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Source C is not very reliable. It is a drawing, this means it may not have been of a real place and using real people. The factory owner may have paid the artist extra to do a drawing of a more elaborate factory. The artist of this drawing is unknown which also makes this piece of work unreliable. This could have been used as an advertisement or campaign of some sort to make all factories look good. Source D on the other hand is a photograph. Although photographs cannot lie, they can be manipulated. People can be told to look happy or sad, and so on.
The people in the picture may not even be matchgirls, but I actually do believe that they are matchgirls and they worked in the factories. Again the photographer is unknown or at least unnamed which could make this more implausible. I, therefore think that source D is a more reliable piece of evidence, although neither of the pieces are fully dependable because they could have been artists/photographers impressions. Question 4: Study Sources B, F and G. The Times (Source B) expected the strike to collapse. Why did the Match Girls’ strike succeed? Use Sources B, F and G and your own knowledge to explain your answer.
The writer of the article in The Times (Source B) believed that the strike would not continue and stated that ‘The strike can not go on indefinitely’ The article suggests that the Match Girls have been ‘egged on’ to strike by ‘sympathisers’. I think the Match Girl’s strike was such a success because they believed, not only in themselves but in what they saw as right and they were prepared to fight and take action against any one or any thing that stood in their way. As you can see in Source F, the match factory workers are holding a peaceful protest against their employers and how they were being treated.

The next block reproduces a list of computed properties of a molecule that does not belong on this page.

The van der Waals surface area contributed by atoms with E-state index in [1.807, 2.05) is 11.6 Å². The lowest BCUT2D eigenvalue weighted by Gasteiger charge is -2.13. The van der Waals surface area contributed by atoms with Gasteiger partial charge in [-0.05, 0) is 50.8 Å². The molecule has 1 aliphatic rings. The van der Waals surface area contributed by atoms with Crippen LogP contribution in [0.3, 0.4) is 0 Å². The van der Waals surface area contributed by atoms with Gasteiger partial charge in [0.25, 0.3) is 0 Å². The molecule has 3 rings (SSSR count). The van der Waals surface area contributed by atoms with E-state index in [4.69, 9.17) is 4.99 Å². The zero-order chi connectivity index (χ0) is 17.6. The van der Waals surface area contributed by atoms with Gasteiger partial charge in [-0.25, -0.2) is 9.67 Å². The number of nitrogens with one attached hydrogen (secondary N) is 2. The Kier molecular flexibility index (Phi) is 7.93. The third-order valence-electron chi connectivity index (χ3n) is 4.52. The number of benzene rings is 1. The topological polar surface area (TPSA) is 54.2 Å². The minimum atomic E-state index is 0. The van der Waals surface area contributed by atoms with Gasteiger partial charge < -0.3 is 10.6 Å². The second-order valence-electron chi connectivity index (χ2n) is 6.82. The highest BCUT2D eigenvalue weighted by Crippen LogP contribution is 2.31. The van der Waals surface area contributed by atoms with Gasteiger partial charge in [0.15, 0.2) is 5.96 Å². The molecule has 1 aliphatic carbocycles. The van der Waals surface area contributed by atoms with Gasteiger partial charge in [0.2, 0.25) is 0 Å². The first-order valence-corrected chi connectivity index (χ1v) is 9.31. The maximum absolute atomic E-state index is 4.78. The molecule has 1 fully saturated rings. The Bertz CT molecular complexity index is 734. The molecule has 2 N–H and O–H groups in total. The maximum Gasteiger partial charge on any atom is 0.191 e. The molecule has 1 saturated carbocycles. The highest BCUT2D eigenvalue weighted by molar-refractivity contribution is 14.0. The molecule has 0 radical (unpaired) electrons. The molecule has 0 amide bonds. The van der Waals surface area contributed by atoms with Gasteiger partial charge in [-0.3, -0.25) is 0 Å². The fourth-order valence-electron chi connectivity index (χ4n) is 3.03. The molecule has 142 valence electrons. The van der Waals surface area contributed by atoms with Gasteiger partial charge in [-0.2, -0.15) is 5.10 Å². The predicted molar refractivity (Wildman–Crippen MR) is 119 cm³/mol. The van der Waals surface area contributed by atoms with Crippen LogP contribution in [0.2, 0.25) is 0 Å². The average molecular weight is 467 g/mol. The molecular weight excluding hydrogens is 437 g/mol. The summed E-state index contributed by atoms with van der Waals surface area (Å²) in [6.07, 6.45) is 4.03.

The Match Girl’s gained a lot of publicity through their campaign manager Annie Besant, public demonstrations and newspaper articles. Source G is an extract from Annie Besant’s autobiography, in it she says ‘if ever we worked, we worked that fortnight’ This put an emphasis on their determination to get their point across, because every body knew how hard the Match Girl’s labour was. Newspaper articles were printed in a range of newspapers so every body would know whether they were middle or working class. These articles earned them money and the support not only of other people, but also of local businesses.
Some people such as Charles Bradlaugh who was a Member of Parliament also helped the match girls win their fight by making other M. P’s aware of these issues during parliamentary discussions. The money they received was distributed widely to fund their demonstrations and so that the girls on strike would receive strike pay, which, if they had not been receiving the strike may have collapsed due to the fact that the workers needed money to support themselves and their family. The fact that their previous strikes had failed in 1871 and 1885 did not stop them.